Yes Means No?
The worst of times, the best of times: Sure, our nation is in the hands of a federal cabal to which nothing – lives, rights, nature, language, science, sovereignty – is sacred. Except profit. But as a result the popular culture is rousing from its inoculated slumber as it hasn't in 35 years.
The symptoms of mass awakening are everywhere, but note, please, the astonishing surge of nonfiction film occupying even corporate-chain theaters, bellowing radical truisms. Michael Moore's Fahrenheit 9/11 may be as historic as the war it critiques (and might turn out to be the most effective piece of political cinema since Leni Riefenstahl), but 2004 also has seen, so far, The Corporation (a wickedly eloquent expose of business power), The Hunting of the President (in which Ken Starr gets hung out to dry, finally), the anti-McD's hit Super Size Me, the desegregation history With All Deliberate Speed, S21: The Khmer Rouge Killing Machine (which left Western culpability implicit, but still) and the popular Al-Jazeera chronicle Control Room. Coming soon is the Howard Zinn profile You Can't Be Neutral on a Moving Train, and, if we're lucky, the thus-far-undistributed Orwell Rolls in His Grave (on the new Newspeak) and Fernando Solanas' Memoria del Saqueo, a furious history of federal Argentine skullduggery and IMF devastation.
Into this thick tide strolls The Yes Men, a chronicle of scathing dissent in a plague year. Assembled by the team responsible for the Kopple-esque American Job (1995) and the decidedly less so American Movie (1999), the new film traces the trajectory of the loose-knit titular conspiracy, as it's led by two seasoned yet irreverent activists (a story arc, by the way, that constitutes most of the film's hilarious narrative, and so readers may wish to avoid spoilers here). Andy Bichlbaum and Mike Bonanno already were huge in the stunningly huge corporate-sabotage underground movement exemplified by RTmark.com (see it to believe it). As a gaming software worker, Bichlbaum reprogrammed the SimCity video game so that its background characters would become gay bodybuilders on certain dates. Bonanno, as a member of the highly publicized Barbie Liberation Army, participated in the campaign to switch hundreds of Barbie and G.I. Joe voice boxes and then return the toys to store shelves. (This intervention created an uproarious storm of amused press and was more thoroughly recounted in Craig Baldwin's 1995 quasi-doc Sonic Outlaws.)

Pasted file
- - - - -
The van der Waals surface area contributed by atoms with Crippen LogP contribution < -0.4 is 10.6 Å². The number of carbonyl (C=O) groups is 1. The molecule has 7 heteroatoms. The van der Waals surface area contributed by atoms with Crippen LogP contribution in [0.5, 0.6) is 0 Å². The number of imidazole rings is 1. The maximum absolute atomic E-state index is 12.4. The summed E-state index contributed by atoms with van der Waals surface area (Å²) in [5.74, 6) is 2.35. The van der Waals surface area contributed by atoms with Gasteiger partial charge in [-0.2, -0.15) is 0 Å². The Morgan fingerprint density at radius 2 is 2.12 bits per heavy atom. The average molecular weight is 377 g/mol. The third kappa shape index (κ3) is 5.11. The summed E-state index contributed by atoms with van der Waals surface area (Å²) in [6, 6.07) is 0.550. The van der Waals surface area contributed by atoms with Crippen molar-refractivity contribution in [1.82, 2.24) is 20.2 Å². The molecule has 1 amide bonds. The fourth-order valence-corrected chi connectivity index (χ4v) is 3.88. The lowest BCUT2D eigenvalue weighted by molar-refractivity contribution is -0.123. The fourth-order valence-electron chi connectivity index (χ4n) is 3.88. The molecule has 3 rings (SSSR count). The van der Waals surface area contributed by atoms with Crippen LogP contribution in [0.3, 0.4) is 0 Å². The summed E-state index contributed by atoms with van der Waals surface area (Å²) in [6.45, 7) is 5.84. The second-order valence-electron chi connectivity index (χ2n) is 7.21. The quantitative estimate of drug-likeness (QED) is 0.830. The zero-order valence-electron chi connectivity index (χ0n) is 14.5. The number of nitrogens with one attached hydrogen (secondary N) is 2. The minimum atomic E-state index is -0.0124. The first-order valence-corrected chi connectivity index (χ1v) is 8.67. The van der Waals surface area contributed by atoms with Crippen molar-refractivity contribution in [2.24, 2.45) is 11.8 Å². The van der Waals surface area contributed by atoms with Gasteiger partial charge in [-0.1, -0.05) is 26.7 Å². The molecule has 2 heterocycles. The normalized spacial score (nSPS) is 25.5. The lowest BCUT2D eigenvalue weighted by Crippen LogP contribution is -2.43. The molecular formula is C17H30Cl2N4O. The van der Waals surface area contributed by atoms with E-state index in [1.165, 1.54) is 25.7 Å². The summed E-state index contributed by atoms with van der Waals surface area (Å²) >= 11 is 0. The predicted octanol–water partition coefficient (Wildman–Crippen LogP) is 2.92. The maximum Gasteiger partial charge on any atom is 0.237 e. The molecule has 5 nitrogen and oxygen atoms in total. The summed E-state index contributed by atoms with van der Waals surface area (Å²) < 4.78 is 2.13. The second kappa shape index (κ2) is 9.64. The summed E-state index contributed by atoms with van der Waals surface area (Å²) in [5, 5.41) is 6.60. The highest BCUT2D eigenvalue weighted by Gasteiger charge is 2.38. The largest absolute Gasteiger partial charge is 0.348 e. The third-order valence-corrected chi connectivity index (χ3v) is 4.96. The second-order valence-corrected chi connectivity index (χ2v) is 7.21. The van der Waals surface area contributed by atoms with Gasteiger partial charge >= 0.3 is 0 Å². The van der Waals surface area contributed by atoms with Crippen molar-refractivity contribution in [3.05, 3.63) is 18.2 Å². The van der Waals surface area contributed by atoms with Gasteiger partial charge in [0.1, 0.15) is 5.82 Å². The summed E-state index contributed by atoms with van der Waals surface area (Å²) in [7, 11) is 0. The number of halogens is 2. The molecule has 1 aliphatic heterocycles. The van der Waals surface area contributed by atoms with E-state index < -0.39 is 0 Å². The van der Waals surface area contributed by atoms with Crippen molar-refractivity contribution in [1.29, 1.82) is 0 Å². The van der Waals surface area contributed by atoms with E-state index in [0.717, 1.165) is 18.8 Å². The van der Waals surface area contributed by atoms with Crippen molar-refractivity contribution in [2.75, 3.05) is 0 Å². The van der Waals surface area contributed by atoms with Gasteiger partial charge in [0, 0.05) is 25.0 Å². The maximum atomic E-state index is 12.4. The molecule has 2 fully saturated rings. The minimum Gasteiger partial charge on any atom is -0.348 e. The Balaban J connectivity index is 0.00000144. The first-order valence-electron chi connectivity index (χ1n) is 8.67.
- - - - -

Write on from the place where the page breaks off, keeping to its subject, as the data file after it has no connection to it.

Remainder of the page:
Together, the boys simply set up a Web site parody of the WTO, dryly cheerleading the institution's economic cut-and-burn tactics, at a surprisingly unclaimed domain name: GATT.org. Neither of the merry pranksters seemed too surprised when people began responding to the site as if it were genuine. But then they were invited to speak in person – on CNBC and at economic conferences – as representatives of the WTO. Men of their word, they bought secondhand suits, got on planes and did it.
As affable as its protagonists are, The Yes Men, in the end, is somewhat slight: Bonanno and Bichlbaum's opportunities to enter the public eye as "honest" WTO execs were occasional, often small-time and sometimes scarcely attended. Too much of the film is spent watching them travel, shop and worry about scheduling. But the upside is wondrous, particularly Bichlbaum's CNBC appearance as a WTO spokesman (his ridiculous noms de incartade have a W.C. Fields-ian panache), straightfacedly spouting capitalist gibberish, and his lecture in Finland to an audience of European economists, which espoused the return of slavery and climaxed with the introduction of a gold "manager's suit," complete with 3-foot inflatable phallus.
In our media-balkanized slipstream, The Yes Men can have the effect of a nurturing salve, merely by virtue of its heroes' eloquent anti-corporate ideas. Yet if The Yes Men seems to, in the end, only half-fulfill its own outrageous ambitions, then maybe that's because it feels like the first chapter – the initial salvo – of a far broader, far angrier and far more newsworthy protest process. It could be, perhaps, a weekly cable program – but of course the irony remains that the more famous the Yes Men might become, the less effective they'd be as surreptitious agents of public mockery. But perhaps not: theyesmen.org is an ongoing concern, enlisting thousands of new Yes Men to act on their consciences and do it with Voltairean flair. If you want more, sign up today.